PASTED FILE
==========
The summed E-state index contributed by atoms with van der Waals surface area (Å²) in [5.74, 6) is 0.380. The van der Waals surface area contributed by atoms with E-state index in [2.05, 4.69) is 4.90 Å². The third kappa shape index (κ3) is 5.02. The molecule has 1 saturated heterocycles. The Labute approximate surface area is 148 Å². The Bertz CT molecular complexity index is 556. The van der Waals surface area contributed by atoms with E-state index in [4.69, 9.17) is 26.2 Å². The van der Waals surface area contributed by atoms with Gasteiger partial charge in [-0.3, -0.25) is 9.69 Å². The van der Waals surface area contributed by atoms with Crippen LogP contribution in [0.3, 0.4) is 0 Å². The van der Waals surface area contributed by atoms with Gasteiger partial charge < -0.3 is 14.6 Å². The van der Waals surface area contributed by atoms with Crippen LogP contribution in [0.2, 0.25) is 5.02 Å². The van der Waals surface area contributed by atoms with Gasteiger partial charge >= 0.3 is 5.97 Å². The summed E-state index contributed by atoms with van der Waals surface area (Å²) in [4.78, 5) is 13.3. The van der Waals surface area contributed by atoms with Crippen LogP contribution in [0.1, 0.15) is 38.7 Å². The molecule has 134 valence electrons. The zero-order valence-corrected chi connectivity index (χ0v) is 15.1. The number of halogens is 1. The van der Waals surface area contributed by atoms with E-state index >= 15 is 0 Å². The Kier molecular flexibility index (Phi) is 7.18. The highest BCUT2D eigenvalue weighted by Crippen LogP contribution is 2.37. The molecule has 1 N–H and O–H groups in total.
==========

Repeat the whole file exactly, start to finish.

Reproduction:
The summed E-state index contributed by atoms with van der Waals surface area (Å²) in [5.74, 6) is 0.380. The van der Waals surface area contributed by atoms with E-state index in [2.05, 4.69) is 4.90 Å². The third kappa shape index (κ3) is 5.02. The molecule has 1 saturated heterocycles. The Labute approximate surface area is 148 Å². The Bertz CT molecular complexity index is 556. The van der Waals surface area contributed by atoms with E-state index in [4.69, 9.17) is 26.2 Å². The van der Waals surface area contributed by atoms with Gasteiger partial charge in [-0.3, -0.25) is 9.69 Å². The van der Waals surface area contributed by atoms with Crippen LogP contribution in [0.3, 0.4) is 0 Å². The van der Waals surface area contributed by atoms with Gasteiger partial charge < -0.3 is 14.6 Å². The van der Waals surface area contributed by atoms with Crippen LogP contribution in [0.2, 0.25) is 5.02 Å². The van der Waals surface area contributed by atoms with Gasteiger partial charge >= 0.3 is 5.97 Å². The summed E-state index contributed by atoms with van der Waals surface area (Å²) in [4.78, 5) is 13.3. The van der Waals surface area contributed by atoms with Crippen LogP contribution in [0.1, 0.15) is 38.7 Å². The molecule has 134 valence electrons. The zero-order valence-corrected chi connectivity index (χ0v) is 15.1. The number of halogens is 1. The van der Waals surface area contributed by atoms with E-state index >= 15 is 0 Å². The Kier molecular flexibility index (Phi) is 7.18. The highest BCUT2D eigenvalue weighted by Crippen LogP contribution is 2.37. The molecule has 1 N–H and O–H groups in total.